Scalding is an in-house MapReduce framework that Twitter recently open-sourced. Like Pig, it provides an abstraction on top of MapReduce that makes it easy to write big data jobs in a syntax that's simple and concise. Unlike Pig, Scalding is written in pure Scala -- which means all the power of Scala and the JVM is already built-in. No more UDFs, folks!
At Twitter, our mission is to instantly connect people everywhere to what's most meaningful to them. With over a hundred million active users creating more than 250 million tweets every day, this means we need to quickly analyze massive amounts of data at scale.
That's why we recently open-sourced Scalding, an in-house MapReduce framework built on top of Scala and Cascading.
In 140: Instead of forcing you to write raw
reduce functions, Scalding allows you to write natural code like:
Simple to read, and just as easily run over a 10 line test file as a 10 terabyte data source in Hadoop!
Like Twitter, Scalding has a powerful simplicity that we love, and in this post we'll use the example of building a basic recommendation engine to show you why. A couple of notes before we begin:
- Scalding is open-source and lives here on Github.
- For a longer, tutorial-based version of this post (which goes more in-depth into the code and mathematics), see the original blog entry.
We use Scalding hard and we use it often, for everything from custom ad targeting algorithms to PageRank on the Twitter graph, and we hope you will too. Let's dive in!
Imagine you run an online movie business. You have a rating system in place (people can rate movies with 1 to 5 stars) and you want to calculate similarities between pairs of movies, so that if someone watches The Lion King, you can recommend films like Toy Story.
One way to define the similarity between two movies is to use their correlation:
- For every pair of movies A and B, find all the people who rated both A and B.
- Use these ratings to form a Movie A vector and a Movie B vector.
- Calculate the correlation between these two vectors.
- Whenever someone watches a movie, you can then recommend the movies most correlated with it.
Here's a snippet illustrating the code.
Notice that Scalding provides higher-level functions like
group for you (and many others, too, like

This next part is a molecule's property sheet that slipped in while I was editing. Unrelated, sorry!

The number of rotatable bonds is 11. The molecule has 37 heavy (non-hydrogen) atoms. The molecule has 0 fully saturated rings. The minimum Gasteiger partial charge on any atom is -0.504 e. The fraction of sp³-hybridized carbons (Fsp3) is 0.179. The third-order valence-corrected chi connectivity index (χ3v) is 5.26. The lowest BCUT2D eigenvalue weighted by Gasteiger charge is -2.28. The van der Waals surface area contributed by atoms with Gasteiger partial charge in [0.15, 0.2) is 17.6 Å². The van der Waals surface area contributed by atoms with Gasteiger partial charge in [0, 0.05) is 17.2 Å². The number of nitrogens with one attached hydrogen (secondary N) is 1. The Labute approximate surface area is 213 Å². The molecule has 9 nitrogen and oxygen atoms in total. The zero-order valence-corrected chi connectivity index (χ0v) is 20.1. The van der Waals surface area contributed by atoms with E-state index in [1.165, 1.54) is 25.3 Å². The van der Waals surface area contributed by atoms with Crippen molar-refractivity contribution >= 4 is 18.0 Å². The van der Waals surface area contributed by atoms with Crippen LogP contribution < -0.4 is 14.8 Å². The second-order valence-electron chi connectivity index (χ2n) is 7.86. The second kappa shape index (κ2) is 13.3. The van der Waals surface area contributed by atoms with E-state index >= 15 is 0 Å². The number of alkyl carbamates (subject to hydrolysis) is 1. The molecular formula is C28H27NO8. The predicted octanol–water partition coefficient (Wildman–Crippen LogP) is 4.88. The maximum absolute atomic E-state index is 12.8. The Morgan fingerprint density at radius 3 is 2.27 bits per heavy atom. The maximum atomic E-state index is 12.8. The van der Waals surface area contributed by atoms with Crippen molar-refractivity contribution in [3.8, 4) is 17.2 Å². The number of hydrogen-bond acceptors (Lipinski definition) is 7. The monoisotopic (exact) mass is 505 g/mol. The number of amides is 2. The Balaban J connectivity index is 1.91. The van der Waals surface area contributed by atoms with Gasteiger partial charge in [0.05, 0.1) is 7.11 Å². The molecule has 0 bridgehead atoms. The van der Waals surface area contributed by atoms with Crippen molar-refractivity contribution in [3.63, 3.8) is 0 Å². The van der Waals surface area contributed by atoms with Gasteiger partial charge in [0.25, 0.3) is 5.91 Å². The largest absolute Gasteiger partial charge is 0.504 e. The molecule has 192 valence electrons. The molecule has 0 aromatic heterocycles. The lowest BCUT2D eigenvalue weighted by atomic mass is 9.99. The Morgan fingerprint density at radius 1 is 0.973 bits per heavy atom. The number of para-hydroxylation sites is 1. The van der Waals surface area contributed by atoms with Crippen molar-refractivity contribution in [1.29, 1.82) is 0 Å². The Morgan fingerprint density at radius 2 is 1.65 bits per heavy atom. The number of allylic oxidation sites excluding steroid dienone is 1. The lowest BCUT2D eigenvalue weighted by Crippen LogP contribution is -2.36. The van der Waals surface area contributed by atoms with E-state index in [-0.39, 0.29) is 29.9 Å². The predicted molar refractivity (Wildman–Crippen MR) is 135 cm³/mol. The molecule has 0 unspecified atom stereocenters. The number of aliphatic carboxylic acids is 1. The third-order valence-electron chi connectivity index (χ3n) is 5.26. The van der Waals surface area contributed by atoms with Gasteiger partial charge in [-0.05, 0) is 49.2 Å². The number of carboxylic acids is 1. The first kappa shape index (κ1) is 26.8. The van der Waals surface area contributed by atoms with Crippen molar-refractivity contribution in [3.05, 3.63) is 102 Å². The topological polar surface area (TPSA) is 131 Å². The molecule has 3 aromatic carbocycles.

filter), so that you don't have to continually rewrite these patterns yourself. What's more, if there are other abstractions you'd like to add, go ahead! It's easy to add new functions.
Let's run this code over some real data. What dataset of movie ratings should we use?
My review for 'How to Train Your Dragon' on Rotten Tomatoes: 4 1/2 stars >bit.ly/xtw3d3— Benjamin West (@BenTheWest) February 21, 2012
People love to tweet whenever they rate a movie on Rotten Tomatoes, so let's use these ratings to generate our recommendations!
After grabbing and parsing these tweets, we can run a quick command using the handy scald.rb script that Scalding provides.
And minutes later, we're done!
As we'd expect, we see that
- Lord of the Rings, Harry Potter, and Star Wars movies are similar to other Lord of the Rings, Harry Potter, and Star Wars movies
- Big science fiction blockbusters (Avatar) are similar to big science fiction blockbusters (Inception)
- People who like one Justin Timberlake movie (Bad Teacher) also like other Justin Timberlake Movies (In Time). Similarly with Michael Fassbender (A Dangerous Method, Shame)
- Art house movies (The Tree of Life) stick together (Tinker Tailor Soldier Spy)
Just for fun, let's also look at the movies with the most negative correlation:
The more you like loud and dirty popcorn movies (Thor) and vamp romance (Twilight), the less you like arthouse? Sounds good to me.
Check-in similarities with Foursquare
Scalding also makes it easy to abstract away our input format, so that we can grab data from wherever we want. Tweets, TSVs, MySQL tables, HDFS -- no problem! And there's no reason our code needs to be tied to movie recommendations in particular, so let's switch it up.
For example, let's say we want to generate restaurant or tourist recommendations, and we have a bunch of information on who visits each location.
I'm at Empire State Building (350 5th Ave., btwn 33rd & 34th St., New York) 4sq.com/zZ5xGd— Simon Ackerman (@SimonAckerman) February 8, 2012
Here, we simply create a new class that scrapes tweets for Foursquare check-in information...
...and bam! Here are locations similar to the Empire State Building:
Here are places you might want to check out, if you check-in at Bergdorf Goodman:
And here's where to go after the Statue of Liberty:
Learn more about Scalding
Hopefully this post gave you a taste of the awesomeness of Scalding. To learn more:
- Check out Scalding on Github.
- Read this Getting Started Guide on the Scalding wiki.
- See a longer version of this post here.
- Follow @Scalding on Twitter!
-Edwin Chen(@edchedch). A huge shoutout to Argyris Zymnis (@argyris), Avi Bryant (@avibryant), and Oscar Boykin (@posco), the mastermind hackers who have spent (and continue spending) unimaginable hours making Scalding a joy to use.